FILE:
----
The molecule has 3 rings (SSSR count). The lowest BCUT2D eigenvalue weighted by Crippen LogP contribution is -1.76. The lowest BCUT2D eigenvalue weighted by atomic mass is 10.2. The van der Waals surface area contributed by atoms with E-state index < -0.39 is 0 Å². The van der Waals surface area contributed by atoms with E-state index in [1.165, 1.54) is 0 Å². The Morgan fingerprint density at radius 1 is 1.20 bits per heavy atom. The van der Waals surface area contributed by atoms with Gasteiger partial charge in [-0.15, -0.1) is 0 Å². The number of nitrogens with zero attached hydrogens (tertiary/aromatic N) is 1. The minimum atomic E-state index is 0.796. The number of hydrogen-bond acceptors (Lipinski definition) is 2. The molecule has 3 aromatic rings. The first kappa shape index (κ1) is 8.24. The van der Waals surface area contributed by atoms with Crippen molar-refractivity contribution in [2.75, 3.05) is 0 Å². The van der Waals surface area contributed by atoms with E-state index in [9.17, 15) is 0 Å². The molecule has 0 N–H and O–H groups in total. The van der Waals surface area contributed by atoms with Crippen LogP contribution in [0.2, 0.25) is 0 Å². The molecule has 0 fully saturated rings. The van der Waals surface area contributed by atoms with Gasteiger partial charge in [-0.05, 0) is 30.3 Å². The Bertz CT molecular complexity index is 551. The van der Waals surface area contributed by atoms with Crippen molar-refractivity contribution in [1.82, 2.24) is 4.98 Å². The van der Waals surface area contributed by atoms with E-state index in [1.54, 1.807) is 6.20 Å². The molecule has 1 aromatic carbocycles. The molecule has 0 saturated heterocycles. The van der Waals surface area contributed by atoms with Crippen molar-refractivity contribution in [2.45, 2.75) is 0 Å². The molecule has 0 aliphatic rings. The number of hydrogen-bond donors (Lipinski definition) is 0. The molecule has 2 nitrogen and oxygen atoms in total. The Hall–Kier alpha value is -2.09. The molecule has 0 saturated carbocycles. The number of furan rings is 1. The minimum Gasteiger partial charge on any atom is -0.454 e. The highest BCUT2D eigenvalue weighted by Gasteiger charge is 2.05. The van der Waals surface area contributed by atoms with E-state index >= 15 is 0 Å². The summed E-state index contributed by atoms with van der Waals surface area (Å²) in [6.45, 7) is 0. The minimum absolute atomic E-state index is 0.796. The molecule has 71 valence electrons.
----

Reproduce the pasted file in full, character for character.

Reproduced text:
The molecule has 3 rings (SSSR count). The lowest BCUT2D eigenvalue weighted by Crippen LogP contribution is -1.76. The lowest BCUT2D eigenvalue weighted by atomic mass is 10.2. The van der Waals surface area contributed by atoms with E-state index < -0.39 is 0 Å². The van der Waals surface area contributed by atoms with E-state index in [1.165, 1.54) is 0 Å². The Morgan fingerprint density at radius 1 is 1.20 bits per heavy atom. The van der Waals surface area contributed by atoms with Gasteiger partial charge in [-0.15, -0.1) is 0 Å². The number of nitrogens with zero attached hydrogens (tertiary/aromatic N) is 1. The minimum atomic E-state index is 0.796. The number of hydrogen-bond acceptors (Lipinski definition) is 2. The molecule has 3 aromatic rings. The first kappa shape index (κ1) is 8.24. The van der Waals surface area contributed by atoms with Crippen molar-refractivity contribution in [2.75, 3.05) is 0 Å². The van der Waals surface area contributed by atoms with E-state index in [9.17, 15) is 0 Å². The molecule has 0 N–H and O–H groups in total. The van der Waals surface area contributed by atoms with Crippen LogP contribution in [0.2, 0.25) is 0 Å². The molecule has 0 fully saturated rings. The van der Waals surface area contributed by atoms with Gasteiger partial charge in [-0.05, 0) is 30.3 Å². The Bertz CT molecular complexity index is 551. The van der Waals surface area contributed by atoms with Crippen molar-refractivity contribution in [1.82, 2.24) is 4.98 Å². The van der Waals surface area contributed by atoms with E-state index in [1.54, 1.807) is 6.20 Å². The molecule has 1 aromatic carbocycles. The molecule has 0 saturated heterocycles. The van der Waals surface area contributed by atoms with Crippen molar-refractivity contribution in [2.45, 2.75) is 0 Å². The molecule has 0 aliphatic rings. The number of hydrogen-bond donors (Lipinski definition) is 0. The molecule has 2 nitrogen and oxygen atoms in total. The Hall–Kier alpha value is -2.09. The molecule has 0 saturated carbocycles. The number of furan rings is 1. The minimum Gasteiger partial charge on any atom is -0.454 e. The highest BCUT2D eigenvalue weighted by Gasteiger charge is 2.05. The van der Waals surface area contributed by atoms with E-state index >= 15 is 0 Å². The summed E-state index contributed by atoms with van der Waals surface area (Å²) in [6.45, 7) is 0. The minimum absolute atomic E-state index is 0.796. The molecule has 71 valence electrons.